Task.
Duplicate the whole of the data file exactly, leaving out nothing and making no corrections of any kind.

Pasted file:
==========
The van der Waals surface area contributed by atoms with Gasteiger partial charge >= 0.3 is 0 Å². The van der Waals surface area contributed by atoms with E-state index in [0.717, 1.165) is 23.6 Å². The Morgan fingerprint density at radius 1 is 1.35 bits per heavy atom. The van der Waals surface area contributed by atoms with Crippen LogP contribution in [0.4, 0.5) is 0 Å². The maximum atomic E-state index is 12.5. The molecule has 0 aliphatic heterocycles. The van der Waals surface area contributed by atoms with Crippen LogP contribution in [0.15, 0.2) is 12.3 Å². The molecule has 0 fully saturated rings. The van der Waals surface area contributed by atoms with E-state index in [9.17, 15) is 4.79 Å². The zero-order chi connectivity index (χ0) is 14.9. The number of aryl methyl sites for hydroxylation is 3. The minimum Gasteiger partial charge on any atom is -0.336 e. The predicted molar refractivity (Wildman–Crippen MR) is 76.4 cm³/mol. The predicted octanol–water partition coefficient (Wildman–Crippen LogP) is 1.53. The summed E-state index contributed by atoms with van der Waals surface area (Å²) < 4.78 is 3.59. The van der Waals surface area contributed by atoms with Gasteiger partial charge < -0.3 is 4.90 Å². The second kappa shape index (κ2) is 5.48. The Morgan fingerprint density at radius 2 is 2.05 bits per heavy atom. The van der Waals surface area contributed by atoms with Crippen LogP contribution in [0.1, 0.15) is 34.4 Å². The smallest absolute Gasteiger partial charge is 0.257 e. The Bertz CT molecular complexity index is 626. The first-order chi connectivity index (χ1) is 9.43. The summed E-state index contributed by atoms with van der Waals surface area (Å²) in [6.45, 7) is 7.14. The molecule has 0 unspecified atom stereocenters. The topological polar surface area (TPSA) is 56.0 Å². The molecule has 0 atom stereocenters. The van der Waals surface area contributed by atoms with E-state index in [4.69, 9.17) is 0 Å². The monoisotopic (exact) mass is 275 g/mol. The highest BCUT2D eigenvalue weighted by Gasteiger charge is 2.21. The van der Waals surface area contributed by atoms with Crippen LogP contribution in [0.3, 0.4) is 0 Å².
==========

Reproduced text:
The van der Waals surface area contributed by atoms with Gasteiger partial charge >= 0.3 is 0 Å². The van der Waals surface area contributed by atoms with E-state index in [0.717, 1.165) is 23.6 Å². The Morgan fingerprint density at radius 1 is 1.35 bits per heavy atom. The van der Waals surface area contributed by atoms with Crippen LogP contribution in [0.4, 0.5) is 0 Å². The maximum atomic E-state index is 12.5. The molecule has 0 aliphatic heterocycles. The van der Waals surface area contributed by atoms with Crippen LogP contribution in [0.15, 0.2) is 12.3 Å². The molecule has 0 fully saturated rings. The van der Waals surface area contributed by atoms with E-state index in [9.17, 15) is 4.79 Å². The zero-order chi connectivity index (χ0) is 14.9. The number of aryl methyl sites for hydroxylation is 3. The minimum Gasteiger partial charge on any atom is -0.336 e. The predicted molar refractivity (Wildman–Crippen MR) is 76.4 cm³/mol. The predicted octanol–water partition coefficient (Wildman–Crippen LogP) is 1.53. The summed E-state index contributed by atoms with van der Waals surface area (Å²) < 4.78 is 3.59. The van der Waals surface area contributed by atoms with Gasteiger partial charge < -0.3 is 4.90 Å². The second kappa shape index (κ2) is 5.48. The Morgan fingerprint density at radius 2 is 2.05 bits per heavy atom. The van der Waals surface area contributed by atoms with Crippen LogP contribution in [0.1, 0.15) is 34.4 Å². The smallest absolute Gasteiger partial charge is 0.257 e. The Bertz CT molecular complexity index is 626. The first-order chi connectivity index (χ1) is 9.43. The summed E-state index contributed by atoms with van der Waals surface area (Å²) in [6.45, 7) is 7.14. The molecule has 0 unspecified atom stereocenters. The topological polar surface area (TPSA) is 56.0 Å². The molecule has 0 atom stereocenters. The van der Waals surface area contributed by atoms with E-state index in [4.69, 9.17) is 0 Å². The monoisotopic (exact) mass is 275 g/mol. The highest BCUT2D eigenvalue weighted by Gasteiger charge is 2.21. The van der Waals surface area contributed by atoms with Crippen LogP contribution in [0.3, 0.4) is 0 Å².